Regarded as one of the foundational figures in Indian English literature, poet, novelist and columnist Dom Moraes wielded his pen for about five decades, winning the admiration of numerous readers in India and abroad. Two timely offerings travel down memory lane as the very best of his travel writings and profiles keep the readers company…writes Saket Suman
Titled “Under Something of a Cloud” and “Where Some Things Are Remembered”, they have both been edited by Sarayu Srivatsa and published by Speaking Tiger.
The former, which is a collection of his selected travel writings, carries an elaborate introduction by Srivatsa in which she takes the readers a step closer to the iconic writer that Moreas was. She asserts that his mind “brewd words”, he “wrote with pure grit”, and that he narrated things as he perceived them, “not with his eyes, but from the inner reels of his mind”.
The editor, much to the fortune of the readers, has romanticised the text with plenty of anecdotal references that go a long way in sketching Moraes’ personal ideals and equations with the book as a body of work.
Moraes is quoted as saying that one must have a structure before one starts a book, that the number of pages, sections, chapters, and each chapter should be approximately of the same length, that a book should not be boring, and that a writer has to be responsible: “If you have written a book you darned well try and promote it.”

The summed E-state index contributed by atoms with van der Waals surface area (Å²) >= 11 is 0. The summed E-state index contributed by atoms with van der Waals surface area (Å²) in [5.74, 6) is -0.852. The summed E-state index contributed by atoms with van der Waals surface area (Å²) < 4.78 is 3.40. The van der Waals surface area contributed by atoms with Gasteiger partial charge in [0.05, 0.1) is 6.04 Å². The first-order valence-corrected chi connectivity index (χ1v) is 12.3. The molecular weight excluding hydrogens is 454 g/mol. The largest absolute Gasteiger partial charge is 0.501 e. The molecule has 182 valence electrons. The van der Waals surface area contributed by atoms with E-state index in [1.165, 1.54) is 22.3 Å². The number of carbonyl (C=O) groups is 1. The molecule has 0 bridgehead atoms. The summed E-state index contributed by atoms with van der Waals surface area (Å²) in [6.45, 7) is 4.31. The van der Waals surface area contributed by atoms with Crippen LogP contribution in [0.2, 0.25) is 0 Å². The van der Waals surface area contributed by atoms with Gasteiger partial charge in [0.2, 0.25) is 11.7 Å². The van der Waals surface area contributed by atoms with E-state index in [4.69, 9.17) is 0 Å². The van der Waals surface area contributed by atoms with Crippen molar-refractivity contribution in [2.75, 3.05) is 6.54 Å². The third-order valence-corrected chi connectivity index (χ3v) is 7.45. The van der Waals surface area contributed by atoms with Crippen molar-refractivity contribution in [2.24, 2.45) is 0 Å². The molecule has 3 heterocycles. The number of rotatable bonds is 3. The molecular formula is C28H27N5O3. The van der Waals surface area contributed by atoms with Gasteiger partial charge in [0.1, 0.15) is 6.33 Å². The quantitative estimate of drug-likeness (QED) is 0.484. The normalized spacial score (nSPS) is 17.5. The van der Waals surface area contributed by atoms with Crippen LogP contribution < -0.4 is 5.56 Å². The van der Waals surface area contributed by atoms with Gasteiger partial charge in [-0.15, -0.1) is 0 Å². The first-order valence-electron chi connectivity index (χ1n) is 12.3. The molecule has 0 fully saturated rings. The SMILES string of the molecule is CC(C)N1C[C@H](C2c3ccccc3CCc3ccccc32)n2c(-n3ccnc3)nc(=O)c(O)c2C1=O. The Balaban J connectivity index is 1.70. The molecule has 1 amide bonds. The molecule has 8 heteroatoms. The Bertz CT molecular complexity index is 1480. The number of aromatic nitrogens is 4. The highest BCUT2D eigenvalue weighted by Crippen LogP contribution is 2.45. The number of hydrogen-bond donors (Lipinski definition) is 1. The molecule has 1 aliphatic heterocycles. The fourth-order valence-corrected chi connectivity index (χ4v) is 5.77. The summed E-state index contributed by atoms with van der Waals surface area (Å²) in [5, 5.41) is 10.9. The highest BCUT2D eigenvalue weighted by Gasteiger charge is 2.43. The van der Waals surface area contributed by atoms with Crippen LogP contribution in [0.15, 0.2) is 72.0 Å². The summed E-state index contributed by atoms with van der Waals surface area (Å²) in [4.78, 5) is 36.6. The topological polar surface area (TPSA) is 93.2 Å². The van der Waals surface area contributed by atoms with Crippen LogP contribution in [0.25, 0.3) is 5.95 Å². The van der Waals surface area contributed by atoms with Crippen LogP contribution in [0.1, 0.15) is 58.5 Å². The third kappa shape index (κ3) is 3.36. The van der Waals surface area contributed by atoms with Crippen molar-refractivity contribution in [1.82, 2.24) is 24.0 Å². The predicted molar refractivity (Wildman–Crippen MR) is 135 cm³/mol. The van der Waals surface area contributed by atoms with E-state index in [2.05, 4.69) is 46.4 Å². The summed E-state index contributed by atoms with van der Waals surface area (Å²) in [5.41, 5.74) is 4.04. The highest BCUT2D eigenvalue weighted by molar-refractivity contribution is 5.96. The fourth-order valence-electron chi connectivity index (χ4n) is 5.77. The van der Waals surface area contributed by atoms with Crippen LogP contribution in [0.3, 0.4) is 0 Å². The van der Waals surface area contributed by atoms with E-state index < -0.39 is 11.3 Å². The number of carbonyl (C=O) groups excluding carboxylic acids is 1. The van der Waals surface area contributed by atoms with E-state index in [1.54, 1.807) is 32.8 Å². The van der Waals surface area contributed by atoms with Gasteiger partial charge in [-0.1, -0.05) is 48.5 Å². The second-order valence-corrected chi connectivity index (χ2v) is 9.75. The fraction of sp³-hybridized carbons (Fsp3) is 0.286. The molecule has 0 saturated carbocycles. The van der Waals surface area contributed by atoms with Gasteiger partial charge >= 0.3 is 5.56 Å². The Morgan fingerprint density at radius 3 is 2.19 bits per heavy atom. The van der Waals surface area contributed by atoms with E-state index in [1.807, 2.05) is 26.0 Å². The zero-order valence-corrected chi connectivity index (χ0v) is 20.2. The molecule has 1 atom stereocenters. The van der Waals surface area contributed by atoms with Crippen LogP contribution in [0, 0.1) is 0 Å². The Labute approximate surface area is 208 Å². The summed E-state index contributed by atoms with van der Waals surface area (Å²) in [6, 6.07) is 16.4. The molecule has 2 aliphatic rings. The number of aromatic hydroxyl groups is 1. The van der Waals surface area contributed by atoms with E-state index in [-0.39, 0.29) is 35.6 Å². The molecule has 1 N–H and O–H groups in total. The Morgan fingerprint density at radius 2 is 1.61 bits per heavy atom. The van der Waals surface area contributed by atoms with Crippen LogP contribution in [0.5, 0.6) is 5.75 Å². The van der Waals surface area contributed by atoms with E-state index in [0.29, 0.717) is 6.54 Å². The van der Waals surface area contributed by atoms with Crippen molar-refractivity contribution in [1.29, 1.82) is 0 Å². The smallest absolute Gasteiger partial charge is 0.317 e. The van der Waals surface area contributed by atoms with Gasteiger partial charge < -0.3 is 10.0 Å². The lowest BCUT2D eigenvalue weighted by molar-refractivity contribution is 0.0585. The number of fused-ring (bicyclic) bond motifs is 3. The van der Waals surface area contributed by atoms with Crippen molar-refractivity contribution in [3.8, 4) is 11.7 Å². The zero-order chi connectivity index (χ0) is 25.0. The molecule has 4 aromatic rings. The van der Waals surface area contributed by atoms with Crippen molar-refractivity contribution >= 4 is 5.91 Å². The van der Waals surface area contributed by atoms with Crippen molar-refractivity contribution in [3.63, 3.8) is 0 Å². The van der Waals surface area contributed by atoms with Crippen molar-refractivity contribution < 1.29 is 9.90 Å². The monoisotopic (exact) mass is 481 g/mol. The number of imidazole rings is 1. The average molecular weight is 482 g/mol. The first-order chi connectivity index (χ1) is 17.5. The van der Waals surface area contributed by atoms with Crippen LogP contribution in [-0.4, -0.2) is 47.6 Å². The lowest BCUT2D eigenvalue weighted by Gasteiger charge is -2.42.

Srivatsa maintains that in the collection of Moraes’ profiles, “each person is a part and a whole, both special and strange, who were all swept up, one way or another, across order and chaos, in the social tumult of the country”. In the offering, readers will find the Dalai Lama laughing with him and Mother Teresa teaching him a lesson in empathy. They will also come across Laloo Prasad Yadav and Indira Gandhi — all written about with Moraes’ characteristic fervour.
Srivatsa gives a glimpse into the kind of traveller that Moraes was to allow a sneak peek into his travel writings. She mentions that on her road trips with Moraes, she would find him noting down extensive details about the landscape that they passed. These were done, Moraes’ explained to her, “for the atmosphere”.
“The smells, noises and sounds, he put them down too”, says Srivatsa, who had earlier co-authored “Out of God ‘s Oven: Travels in a Fractured Land”, with Moraes.
She observes that Moraes had the “astounding ability” to “visualise and improvise”.
“He created his own mythical world… With poetic prose and vivid imagery, not just to be seen but felt, he fabricated a sense of atmosphere”, she maintains.
The travels featured in this book include a childhood tour of Sri Lanka, Southeast Asia and Australia with his father Frank and mother Beryl, who was then rapidly sliding into madness; and a darkly comic trip to the Sikkim-Tibet border under preoccupation of a Chinese aggregation, among others.